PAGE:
On November 10, 2016, my teacher, frequent co-author, and dear friend Emily Chamlee-Wright became the President and CEO of the Institute for Humane Studies. Started by Baldy Harper in 1961, IHS is an organization based at George Mason University that is committed to encouraging the study and advancement of a free society.
It’s hard to imagine a more natural fit for Emily or to imagine IHS finding a more natural successor to Marty Zupan. As Emily and I discuss in an interview I conducted with her several months ago (long before the possibility of her taking over IHS was in the cards), both her teaching and scholarship reflect a deep commitment to understanding how it is that individuals can and do live out their lives as free and responsible individuals. This is exemplified by her focus on social learning processes, her recognition of the role that culture plays in shaping the actions and orientations of individuals, and her insistence on doing fieldwork to study social phenomena and human action.
I encourage you to check out Emily’s work on culture and entrepreneurship as well as her work on post-disaster community recovery. See especially,
- The Cultural Foundations of Economic Development: Urban Female Entrepreneurship in Ghana (Routledge, 1997)
- The Cultural and Political Economy of Recovery: Social Learning in a Post-Disaster Environment (Routledge, 2010)
In our conversation, Emily and I also spend a lot of time talking about our shared mentor and teacher Don Lavoie. This was perhaps the least surprising thing about that conversation. I have told the story before but the first time I saw Don was through Emily’s eyes. The dissertation chair of my undergraduate advisor was coming to speak to her comparative economic systems class and she was, in a word, giddy. I didn’t understand it. I didn’t get it. At the time, I wasn’t as close to Emily as I am now (and I hadn’t gotten to know Don yet) and so I didn’t understand the love that a student has for their mentor. I didn’t understand how great it would be to have the person whose footsteps you were following in to see you walking along that path. I understand it now.
Don was a great man, a wonderful teacher, a true mentor, and a good friend. Don was an even more amazing scholar. As my colleagues Peter Boettke and Chris Coyne describe, Don’s work in comparative economic systems rehabilitated the Austrian school of economics’ critiques of socialism and interventionism.
In 1985, Don published two books that have been republished as a part of the Advanced Studies in Political Economy series by the Mercatus Center.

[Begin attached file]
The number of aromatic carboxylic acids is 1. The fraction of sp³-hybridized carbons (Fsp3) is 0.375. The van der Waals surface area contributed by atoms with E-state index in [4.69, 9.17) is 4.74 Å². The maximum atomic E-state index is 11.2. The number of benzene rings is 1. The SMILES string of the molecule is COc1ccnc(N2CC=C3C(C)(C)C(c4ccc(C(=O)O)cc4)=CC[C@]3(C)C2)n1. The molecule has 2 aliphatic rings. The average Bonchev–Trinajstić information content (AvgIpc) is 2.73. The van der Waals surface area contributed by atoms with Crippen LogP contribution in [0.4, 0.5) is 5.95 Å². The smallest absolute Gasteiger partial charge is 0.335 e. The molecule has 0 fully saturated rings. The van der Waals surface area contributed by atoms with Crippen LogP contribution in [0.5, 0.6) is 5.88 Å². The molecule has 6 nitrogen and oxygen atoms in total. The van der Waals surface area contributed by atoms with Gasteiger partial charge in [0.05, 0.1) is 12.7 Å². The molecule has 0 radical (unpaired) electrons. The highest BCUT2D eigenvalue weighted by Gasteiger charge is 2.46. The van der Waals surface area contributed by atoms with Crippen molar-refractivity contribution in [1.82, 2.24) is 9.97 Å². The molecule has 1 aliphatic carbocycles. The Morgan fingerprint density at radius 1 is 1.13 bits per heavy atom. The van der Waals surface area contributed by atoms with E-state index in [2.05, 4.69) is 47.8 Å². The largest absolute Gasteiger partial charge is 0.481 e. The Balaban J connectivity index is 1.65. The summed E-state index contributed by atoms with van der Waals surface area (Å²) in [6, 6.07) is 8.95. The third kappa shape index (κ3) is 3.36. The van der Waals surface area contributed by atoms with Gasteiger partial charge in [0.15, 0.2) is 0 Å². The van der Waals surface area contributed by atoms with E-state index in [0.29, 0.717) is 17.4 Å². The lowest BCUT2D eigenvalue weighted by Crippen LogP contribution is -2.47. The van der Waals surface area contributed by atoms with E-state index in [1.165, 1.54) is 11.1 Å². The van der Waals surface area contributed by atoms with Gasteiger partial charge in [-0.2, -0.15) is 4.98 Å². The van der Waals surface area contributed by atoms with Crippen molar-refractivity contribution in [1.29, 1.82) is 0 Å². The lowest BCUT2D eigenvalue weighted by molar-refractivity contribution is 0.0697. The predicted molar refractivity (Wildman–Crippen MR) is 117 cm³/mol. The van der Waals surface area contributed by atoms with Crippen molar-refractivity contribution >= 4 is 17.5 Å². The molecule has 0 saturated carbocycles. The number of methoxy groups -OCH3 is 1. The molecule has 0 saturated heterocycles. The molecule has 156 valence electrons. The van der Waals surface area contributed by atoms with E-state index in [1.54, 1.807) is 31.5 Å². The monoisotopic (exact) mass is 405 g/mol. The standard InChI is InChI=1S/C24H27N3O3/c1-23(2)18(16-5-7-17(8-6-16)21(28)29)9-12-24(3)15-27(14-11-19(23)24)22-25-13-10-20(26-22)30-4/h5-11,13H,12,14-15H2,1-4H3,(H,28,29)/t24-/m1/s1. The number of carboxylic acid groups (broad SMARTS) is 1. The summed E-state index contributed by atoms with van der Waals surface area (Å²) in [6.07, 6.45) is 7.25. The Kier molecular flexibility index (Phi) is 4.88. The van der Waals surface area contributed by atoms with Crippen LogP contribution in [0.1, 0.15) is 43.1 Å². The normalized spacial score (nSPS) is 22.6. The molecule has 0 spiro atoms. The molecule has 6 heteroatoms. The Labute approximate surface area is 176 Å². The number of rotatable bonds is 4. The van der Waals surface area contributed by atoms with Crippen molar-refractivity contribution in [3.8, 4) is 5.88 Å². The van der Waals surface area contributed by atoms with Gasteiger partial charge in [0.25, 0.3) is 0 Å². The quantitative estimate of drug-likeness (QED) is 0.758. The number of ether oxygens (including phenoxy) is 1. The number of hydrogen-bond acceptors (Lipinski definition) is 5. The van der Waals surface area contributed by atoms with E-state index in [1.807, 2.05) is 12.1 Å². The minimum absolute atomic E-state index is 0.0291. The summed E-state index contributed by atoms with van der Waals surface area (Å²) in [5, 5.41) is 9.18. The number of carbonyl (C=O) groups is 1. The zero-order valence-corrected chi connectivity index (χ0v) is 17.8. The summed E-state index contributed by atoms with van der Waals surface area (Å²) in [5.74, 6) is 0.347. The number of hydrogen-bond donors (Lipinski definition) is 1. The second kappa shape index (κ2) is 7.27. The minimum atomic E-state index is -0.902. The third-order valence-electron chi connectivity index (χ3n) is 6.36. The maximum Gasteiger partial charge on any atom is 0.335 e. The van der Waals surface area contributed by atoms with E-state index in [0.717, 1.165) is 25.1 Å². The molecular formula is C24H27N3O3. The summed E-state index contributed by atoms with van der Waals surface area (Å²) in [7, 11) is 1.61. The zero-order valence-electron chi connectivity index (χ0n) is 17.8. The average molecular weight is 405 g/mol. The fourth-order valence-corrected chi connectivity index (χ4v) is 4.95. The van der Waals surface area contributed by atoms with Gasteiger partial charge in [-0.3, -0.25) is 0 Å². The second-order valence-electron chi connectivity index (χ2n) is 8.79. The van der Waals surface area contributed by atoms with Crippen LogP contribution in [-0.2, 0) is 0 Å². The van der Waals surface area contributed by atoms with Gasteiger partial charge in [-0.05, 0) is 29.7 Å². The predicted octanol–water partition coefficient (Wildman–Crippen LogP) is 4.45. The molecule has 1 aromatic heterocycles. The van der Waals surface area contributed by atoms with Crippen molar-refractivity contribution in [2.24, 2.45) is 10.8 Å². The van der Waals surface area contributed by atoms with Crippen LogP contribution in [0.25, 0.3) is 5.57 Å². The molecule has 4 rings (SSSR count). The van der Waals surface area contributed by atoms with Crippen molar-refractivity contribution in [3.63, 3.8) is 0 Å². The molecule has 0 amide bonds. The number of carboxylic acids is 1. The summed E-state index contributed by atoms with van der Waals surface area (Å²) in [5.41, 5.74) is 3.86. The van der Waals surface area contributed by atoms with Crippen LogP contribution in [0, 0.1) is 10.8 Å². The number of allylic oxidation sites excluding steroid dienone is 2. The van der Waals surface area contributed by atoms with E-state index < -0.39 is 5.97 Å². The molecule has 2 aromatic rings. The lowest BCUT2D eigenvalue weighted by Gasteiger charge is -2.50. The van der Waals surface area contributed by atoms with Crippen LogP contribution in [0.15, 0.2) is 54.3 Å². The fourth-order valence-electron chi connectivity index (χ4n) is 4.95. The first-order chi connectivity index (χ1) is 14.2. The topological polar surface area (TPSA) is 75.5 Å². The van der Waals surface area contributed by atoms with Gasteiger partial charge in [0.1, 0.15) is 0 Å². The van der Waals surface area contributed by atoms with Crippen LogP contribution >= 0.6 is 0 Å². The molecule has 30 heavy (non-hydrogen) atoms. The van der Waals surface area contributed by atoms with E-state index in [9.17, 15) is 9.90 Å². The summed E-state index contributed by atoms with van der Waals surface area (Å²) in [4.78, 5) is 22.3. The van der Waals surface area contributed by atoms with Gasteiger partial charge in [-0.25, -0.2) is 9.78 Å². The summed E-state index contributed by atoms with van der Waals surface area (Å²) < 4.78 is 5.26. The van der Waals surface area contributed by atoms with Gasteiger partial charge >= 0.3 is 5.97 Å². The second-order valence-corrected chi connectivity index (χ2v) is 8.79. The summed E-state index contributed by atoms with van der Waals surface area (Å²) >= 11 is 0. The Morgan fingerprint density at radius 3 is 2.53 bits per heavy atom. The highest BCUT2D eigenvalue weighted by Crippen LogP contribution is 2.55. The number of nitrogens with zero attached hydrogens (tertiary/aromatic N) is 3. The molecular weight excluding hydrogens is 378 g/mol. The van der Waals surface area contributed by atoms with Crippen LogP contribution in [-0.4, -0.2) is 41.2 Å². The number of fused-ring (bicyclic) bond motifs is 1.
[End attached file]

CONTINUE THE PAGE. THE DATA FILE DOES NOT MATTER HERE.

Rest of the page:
- Rivalry and Central Planning: The Socialist Calculation Debate Reconsidered (Cambridge University Press, 1985), republished by the Mercatus Center in 2015.
- National Economic Planning: What is Left? (Ballinger, 1985), republished by the Mercatus Center in 2016.
As Don pointed out in these books, top-down (comprehensive or non-comprehensive) planning efforts suffer from
- (1) a knowledge problem … central planners don’t and can’t know enough to effectively engage in top down planning.
- (2) a power problem … central planners necessarily end up with tremendous control over the lives of ordinary citizens.
- (3) a militarization problem … because top-down planning necessarily fails we risk a militarization of not just the economy but the whole of society.
Don’s work shouldn’t be viewed as just a commentary on the past but as a guide for how we should engage in social science research.
In fact, it’s Don’s vision that informs the approach to social science scholarship and training that we’ve adopted at the F. A. Hayek Program for Advanced Study in Philosophy, Politics, and Economics. As Emily discusses in my interview with her, Don believed that students should be treated like colleagues and that the best way to learn together was to carefully read and then discuss the key texts in a subject. The pedagogical approach is at the center of our student fellowship programs.
Similarly, Don’s commitment to multi-disciplinary research drives the way we approach research topics. The research that grew out of the Mercatus Center’s Gulf Cost Recovery Project, for instance, employs concepts, tools, theories and empirical strategies from a variety of disciplines.
About the Author
Virgil Storr is a Senior Research Fellow and Senior Director of Academic and Student Programs at the Mercatus Center at George Mason University. He is also the Don C. Lavoie Senior Fellow in the F. A. Hayek Program for Advanced Study in Philosophy, Politics and Economics.